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Indian Air force seeks permission to fire at Maoists

Posted by Admin on October 1, 2009

IAFThe Indian Air Force has appealed to the government to allow its helicopters currently deployed in anti-Naxalite operations to fire in self defence. “We have put the case up to the Ministry of Defence to fire back in self-defence,” air force chief Air Chief Marshal P V Naik said. The air chief was addressing the media at the chief’s customary air force week media briefing.

The IAF lost a flight engineer to ground-based Naxal fire in November last year after which the air force has been taking several tactical measures to protect helicopters and crew. Senior IAF officials said only the Russian-built Mi-17 medium lift helicopters were being used as they were armored. Crew have been issued bullet-proof vests.

The November 2008 incident occurred in Bijapur district in Chhatisgarh where an IAF Mi-17 deployed for state election duty came under machine gun fire from the Maoists. The bullets hit the rotors, engine and fuselage, killing a flight engineer Sergeant Mustafa Ali but the pilot managed to take off to safety. Senior IAF officials say the incident illustrates the vulnerability of helicopters to ground-based fire particularly during landing and take off. The measures being contemplated include fitting the Mi-17s with 7.62 mm Light and Medium Machine Guns to be able to return fire in self-defence or in the general area of the source of the fire to allow the chopper to land or take off safely.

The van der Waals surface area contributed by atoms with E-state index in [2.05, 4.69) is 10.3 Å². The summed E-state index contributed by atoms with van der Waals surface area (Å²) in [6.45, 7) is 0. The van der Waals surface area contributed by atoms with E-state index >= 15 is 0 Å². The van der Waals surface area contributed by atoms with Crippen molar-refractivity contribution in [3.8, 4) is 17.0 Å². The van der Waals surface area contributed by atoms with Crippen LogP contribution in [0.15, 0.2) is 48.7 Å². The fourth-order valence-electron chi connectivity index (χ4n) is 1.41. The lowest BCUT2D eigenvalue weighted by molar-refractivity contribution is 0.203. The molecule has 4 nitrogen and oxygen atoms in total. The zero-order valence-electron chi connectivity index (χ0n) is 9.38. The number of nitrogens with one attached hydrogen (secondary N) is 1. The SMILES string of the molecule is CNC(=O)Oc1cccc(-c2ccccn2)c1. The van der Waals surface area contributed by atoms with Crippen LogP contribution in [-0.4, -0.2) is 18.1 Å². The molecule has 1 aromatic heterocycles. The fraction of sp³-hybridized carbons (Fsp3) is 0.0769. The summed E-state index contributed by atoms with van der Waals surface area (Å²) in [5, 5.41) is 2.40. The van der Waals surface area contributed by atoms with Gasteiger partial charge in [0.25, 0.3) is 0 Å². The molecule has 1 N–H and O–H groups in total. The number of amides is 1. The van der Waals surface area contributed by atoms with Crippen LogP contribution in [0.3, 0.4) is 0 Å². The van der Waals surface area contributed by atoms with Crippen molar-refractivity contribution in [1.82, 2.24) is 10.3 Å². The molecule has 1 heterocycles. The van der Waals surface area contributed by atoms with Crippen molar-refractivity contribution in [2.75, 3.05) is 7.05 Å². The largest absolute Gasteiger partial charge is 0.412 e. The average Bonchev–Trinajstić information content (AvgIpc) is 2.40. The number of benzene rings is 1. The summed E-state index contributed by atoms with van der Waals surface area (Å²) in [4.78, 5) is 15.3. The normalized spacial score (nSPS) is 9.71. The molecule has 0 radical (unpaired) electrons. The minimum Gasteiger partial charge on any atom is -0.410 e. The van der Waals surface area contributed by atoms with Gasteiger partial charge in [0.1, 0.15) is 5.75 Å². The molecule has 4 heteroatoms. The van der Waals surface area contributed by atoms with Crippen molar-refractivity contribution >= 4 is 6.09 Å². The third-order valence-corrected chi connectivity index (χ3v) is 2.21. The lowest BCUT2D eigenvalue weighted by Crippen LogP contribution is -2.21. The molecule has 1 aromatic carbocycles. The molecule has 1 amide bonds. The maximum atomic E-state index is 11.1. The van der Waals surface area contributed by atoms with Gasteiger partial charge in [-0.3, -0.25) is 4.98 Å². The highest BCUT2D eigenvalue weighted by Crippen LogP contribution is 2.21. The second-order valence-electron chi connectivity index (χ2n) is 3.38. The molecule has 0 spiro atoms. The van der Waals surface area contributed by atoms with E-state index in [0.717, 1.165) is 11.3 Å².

The air chief, however, ruled out the deployment of IAF assets in an offensive role stating that such a decision would have to be taken ‘at a very very high level’ because it was against Indian citizens and only if the opposing party was declared an enemy of the state.

The IAF has deployed around six Mi-17s for anti-Naxal operations but mainly for ferrying police and paramilitary personnel and in casualty evacuation roles. Air Chief Marshal Naik said that the IAF was insisting on 1.5 km sanitization of the landing ground, 500 metres more than required to ensure no armed Maoists could target their choppers. A senior IAF official said that the IAF had ‘good faith’ in the ability of the state police personnel to be able to secure the landing grounds.

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